The military logic of assassination is this: Murdering operatives saps the effectiveness of Hamas and Islamic Jihad. Assassination not only neutralizes the dead man, it also forces other terrorists to go underground. Since they know Israel may kill them, they spend much of their time running and less time plotting terror. Without skilled bomb-makers and planners, Hamas and Islamic Jihad should have more difficulty infiltrating Israel and carrying out deadly assaults. There are already hints that this is happening. The quality of bombers seems to be dropping. Numerous Palestinians have been killed or wounded in bomb-making accidents, several bombers have been caught before they could detonate their explosives, and some of the bombers who have detonated have not managed to kill any Israelis. So even though Israel knows that assassinations enrage Palestinians and swell the ranks of would-be bombers, it is counting on degrading Hamas and Islamic Jihad faster than the new volunteers can restore them.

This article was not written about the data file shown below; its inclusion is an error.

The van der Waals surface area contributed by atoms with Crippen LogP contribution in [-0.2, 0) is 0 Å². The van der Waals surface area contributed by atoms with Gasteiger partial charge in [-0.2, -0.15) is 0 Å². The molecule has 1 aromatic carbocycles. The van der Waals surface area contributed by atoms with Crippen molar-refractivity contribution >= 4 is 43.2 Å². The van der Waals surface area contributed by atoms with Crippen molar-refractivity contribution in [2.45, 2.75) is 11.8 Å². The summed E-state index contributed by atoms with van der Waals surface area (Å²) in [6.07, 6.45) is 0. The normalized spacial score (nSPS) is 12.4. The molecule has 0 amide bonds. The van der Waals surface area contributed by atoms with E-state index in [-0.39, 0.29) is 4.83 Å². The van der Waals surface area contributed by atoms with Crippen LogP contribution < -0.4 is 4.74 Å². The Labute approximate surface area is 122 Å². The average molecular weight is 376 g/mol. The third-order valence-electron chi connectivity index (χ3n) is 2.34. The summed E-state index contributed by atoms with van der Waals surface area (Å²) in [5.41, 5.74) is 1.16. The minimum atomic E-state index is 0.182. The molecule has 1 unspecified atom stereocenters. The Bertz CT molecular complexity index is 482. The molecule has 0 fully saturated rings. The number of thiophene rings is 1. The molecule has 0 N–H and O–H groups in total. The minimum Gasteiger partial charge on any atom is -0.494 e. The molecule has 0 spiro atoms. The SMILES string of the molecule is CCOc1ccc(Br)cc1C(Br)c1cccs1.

The assassinations have a political utility, too. During the last intifada in the late '80s, Israelis and Israel's allies soured on the conflict partly because the TV kept broadcasting footage of Israeli soldiers gunning down rock-throwing kids. There was plenty of such footage at the start of this intifada, too. The assassination policy is more media-friendly and doesn't create PR problems at home. It protects soldiers' lives, as pressing a demand in Israel as it is in the United States. (This need to avoid casualties explains why Israel doesn't try to arrest the men it is targeting. Capture would require ground fighting in Palestinian neighborhoods. Israelis would be killed. Soldiers usually assassinate from the safety of helicopters.)

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Perhaps the most important rationale for assassination is psychological. The Palestinians are bombing Israeli cities in order to foment chaos and uncertainty, to create the sense that violence is everywhere, that it is random, and that it cannot be controlled. The Sharon government is terrified that the violence—or the perception of violence—will spin out of control. Assassination is supposed to be the antidote. It is supposed to counteract the chaos. "It is the ultimate form of controlled military response, and that is important for the Israelis," says Ken Pollack, director for Persian Gulf Affairs at the National Security Council from 1999-2001. The assassinations are intended to bring precision and order back to the fight. They suggest that this is a conflict with clear limits, not a total war, and that Israel really is in control of it.